Visit additional Tabor Communication Publications
January 07, 2010
It's tempting to think that the beginning of a new decade will usher in some sort of major paradigm shift in HPC. But that's unlikely to happen, primarily because the pace of change in HPC, and for IT in general, is already built into the fabric of the business. That's due primarily to Moore's Law, which has been generalized into the broader expectation that next year's computers will be cheaper, smaller and more energy-efficient than last year's. That enables most IT users to be conservative about migrating to new architectures or software.
In fact, the end of Moore's Law would be the true precipitating event for a major paradigm shift in the computer biz. But don't hold your breath. Even the most pessimistic projections give us another five years of shrinking silicon. And even if semiconductor-based transistor technology eventually runs out of steam, it's likely that other nanotechnologies like carbon nanotubes and spintronics will carry on.
That said, innovation is still being driven by specific discontinuities: the memory wall, the stalling of processor clock speed, power consumption, mechanical limitations on hard drive performance, and system complexity, among others. In response we're seeing the rise of multi/manycore CPUs, GPGPU computing, flash memory storage and cloud computing. All of these technologies stand to play a big role in HPC.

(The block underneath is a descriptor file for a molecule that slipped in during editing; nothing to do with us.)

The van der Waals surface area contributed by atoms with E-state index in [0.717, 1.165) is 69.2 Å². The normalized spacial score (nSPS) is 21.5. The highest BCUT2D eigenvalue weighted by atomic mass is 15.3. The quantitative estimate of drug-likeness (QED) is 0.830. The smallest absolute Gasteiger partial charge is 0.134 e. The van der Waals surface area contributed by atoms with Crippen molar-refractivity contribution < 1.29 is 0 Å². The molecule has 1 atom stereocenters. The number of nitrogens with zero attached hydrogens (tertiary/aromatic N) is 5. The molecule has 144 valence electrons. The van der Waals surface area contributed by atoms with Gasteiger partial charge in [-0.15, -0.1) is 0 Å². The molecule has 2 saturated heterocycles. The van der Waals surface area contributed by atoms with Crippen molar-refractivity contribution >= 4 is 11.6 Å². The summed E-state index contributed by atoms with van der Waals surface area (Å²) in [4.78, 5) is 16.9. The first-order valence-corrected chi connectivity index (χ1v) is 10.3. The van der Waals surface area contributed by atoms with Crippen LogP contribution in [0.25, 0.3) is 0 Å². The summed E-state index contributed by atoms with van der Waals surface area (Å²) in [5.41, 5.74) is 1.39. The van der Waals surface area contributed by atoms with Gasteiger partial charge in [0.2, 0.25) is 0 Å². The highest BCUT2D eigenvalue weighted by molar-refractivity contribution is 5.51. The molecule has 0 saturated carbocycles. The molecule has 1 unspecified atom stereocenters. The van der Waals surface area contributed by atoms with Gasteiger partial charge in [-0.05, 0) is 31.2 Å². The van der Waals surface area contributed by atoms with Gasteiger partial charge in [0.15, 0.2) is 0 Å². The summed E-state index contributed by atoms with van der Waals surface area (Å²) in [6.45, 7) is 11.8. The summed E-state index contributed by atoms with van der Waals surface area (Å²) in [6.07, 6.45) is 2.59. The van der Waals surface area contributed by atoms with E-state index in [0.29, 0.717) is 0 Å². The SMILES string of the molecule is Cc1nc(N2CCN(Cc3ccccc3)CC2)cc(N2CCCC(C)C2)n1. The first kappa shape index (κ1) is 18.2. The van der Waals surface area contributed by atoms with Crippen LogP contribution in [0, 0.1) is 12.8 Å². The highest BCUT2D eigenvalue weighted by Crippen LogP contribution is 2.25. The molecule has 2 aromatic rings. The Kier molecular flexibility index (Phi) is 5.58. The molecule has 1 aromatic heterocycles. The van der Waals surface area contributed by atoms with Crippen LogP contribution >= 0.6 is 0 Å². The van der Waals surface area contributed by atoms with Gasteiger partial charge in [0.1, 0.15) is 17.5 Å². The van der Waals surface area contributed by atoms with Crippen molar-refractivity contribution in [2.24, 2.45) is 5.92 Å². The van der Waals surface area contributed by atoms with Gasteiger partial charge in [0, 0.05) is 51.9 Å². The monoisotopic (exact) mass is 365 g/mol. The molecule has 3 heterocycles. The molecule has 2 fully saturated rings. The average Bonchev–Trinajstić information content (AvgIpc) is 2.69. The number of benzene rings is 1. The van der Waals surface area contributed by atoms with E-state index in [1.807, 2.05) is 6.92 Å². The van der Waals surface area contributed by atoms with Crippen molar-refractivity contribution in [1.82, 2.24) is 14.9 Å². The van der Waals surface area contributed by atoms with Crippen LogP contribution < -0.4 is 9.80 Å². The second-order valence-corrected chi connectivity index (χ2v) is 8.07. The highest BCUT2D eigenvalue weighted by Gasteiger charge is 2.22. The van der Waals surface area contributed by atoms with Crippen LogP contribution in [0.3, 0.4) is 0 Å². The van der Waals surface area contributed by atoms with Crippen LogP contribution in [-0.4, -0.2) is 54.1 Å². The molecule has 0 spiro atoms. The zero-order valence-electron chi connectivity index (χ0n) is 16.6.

Of the technologies mentioned, I think the one most likely to make the biggest impact in HPC over the next couple of years is GPU computing. Thanks mainly to the efforts of NVIDIA and its CUDA architecture development, general purpose GPU computing is the fastest moving HPC technology today and has the steepest adoption trajectory. (Using the same criteria, if I broadened the scope to the entire IT industry, I'd tap cloud computing as the leading technology driver.) When the first "Fermi" Tesla GPU products hit the streets in mid-2010, it will be the first time a vector (or vector-like) processor based on a commodity architecture will be available to the supercomputing community. By all accounts, that qualifies as a game changer.
Other HPC innovation in this decade will be driven by new parallel programming development environments from the likes of Intel, Microsoft, NVIDIA, and others. The result, unfortunately, is that we'll end up with a confusing array of languages and libraries, which in many cases will be tied to specific vendors: Ct (Intel), CUDA (NVIDIA), Microsoft (Parallel LINQ), The MathWorks (Parallel MATLAB), and so on. If history is any guide, this is not likely to get sorted out anytime soon.